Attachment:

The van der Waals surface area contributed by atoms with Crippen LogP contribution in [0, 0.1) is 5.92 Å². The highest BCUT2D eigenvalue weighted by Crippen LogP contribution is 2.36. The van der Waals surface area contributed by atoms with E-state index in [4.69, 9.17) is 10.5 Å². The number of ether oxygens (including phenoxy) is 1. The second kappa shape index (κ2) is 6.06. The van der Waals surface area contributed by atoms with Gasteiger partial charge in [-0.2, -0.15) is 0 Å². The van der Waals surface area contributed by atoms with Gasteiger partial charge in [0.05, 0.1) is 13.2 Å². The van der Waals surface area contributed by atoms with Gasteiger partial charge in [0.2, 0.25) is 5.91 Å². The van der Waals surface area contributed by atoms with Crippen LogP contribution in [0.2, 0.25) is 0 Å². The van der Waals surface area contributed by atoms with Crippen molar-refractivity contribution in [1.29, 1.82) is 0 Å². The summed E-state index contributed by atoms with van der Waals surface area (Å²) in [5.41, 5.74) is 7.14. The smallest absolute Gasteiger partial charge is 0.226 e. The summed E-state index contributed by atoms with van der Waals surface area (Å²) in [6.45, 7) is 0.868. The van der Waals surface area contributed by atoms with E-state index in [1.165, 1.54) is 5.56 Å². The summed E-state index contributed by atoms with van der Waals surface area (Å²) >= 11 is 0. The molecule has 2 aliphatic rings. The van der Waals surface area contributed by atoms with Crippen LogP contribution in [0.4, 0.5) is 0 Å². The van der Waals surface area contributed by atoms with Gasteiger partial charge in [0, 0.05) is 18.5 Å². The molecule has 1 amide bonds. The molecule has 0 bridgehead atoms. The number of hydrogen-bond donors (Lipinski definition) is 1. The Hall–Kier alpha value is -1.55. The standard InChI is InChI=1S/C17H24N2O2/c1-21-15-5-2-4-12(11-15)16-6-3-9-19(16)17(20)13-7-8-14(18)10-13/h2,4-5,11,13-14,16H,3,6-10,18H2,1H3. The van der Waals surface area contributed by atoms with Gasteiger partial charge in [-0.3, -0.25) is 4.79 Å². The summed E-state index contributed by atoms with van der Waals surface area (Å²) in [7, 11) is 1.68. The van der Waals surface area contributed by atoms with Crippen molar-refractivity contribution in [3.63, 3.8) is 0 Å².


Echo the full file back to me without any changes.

The van der Waals surface area contributed by atoms with Crippen LogP contribution in [0, 0.1) is 5.92 Å². The highest BCUT2D eigenvalue weighted by Crippen LogP contribution is 2.36. The van der Waals surface area contributed by atoms with E-state index in [4.69, 9.17) is 10.5 Å². The number of ether oxygens (including phenoxy) is 1. The second kappa shape index (κ2) is 6.06. The van der Waals surface area contributed by atoms with Gasteiger partial charge in [-0.2, -0.15) is 0 Å². The van der Waals surface area contributed by atoms with Gasteiger partial charge in [0.05, 0.1) is 13.2 Å². The van der Waals surface area contributed by atoms with Gasteiger partial charge in [0.2, 0.25) is 5.91 Å². The van der Waals surface area contributed by atoms with Crippen LogP contribution in [0.2, 0.25) is 0 Å². The van der Waals surface area contributed by atoms with Crippen molar-refractivity contribution in [1.29, 1.82) is 0 Å². The summed E-state index contributed by atoms with van der Waals surface area (Å²) in [5.41, 5.74) is 7.14. The smallest absolute Gasteiger partial charge is 0.226 e. The summed E-state index contributed by atoms with van der Waals surface area (Å²) in [6.45, 7) is 0.868. The van der Waals surface area contributed by atoms with E-state index in [1.165, 1.54) is 5.56 Å². The summed E-state index contributed by atoms with van der Waals surface area (Å²) >= 11 is 0. The molecule has 2 aliphatic rings. The van der Waals surface area contributed by atoms with Crippen LogP contribution in [0.4, 0.5) is 0 Å². The van der Waals surface area contributed by atoms with Gasteiger partial charge in [0, 0.05) is 18.5 Å². The molecule has 1 amide bonds. The molecule has 0 bridgehead atoms. The number of hydrogen-bond donors (Lipinski definition) is 1. The Hall–Kier alpha value is -1.55. The standard InChI is InChI=1S/C17H24N2O2/c1-21-15-5-2-4-12(11-15)16-6-3-9-19(16)17(20)13-7-8-14(18)10-13/h2,4-5,11,13-14,16H,3,6-10,18H2,1H3. The van der Waals surface area contributed by atoms with Gasteiger partial charge in [-0.3, -0.25) is 4.79 Å². The summed E-state index contributed by atoms with van der Waals surface area (Å²) in [7, 11) is 1.68. The van der Waals surface area contributed by atoms with Crippen molar-refractivity contribution in [3.63, 3.8) is 0 Å².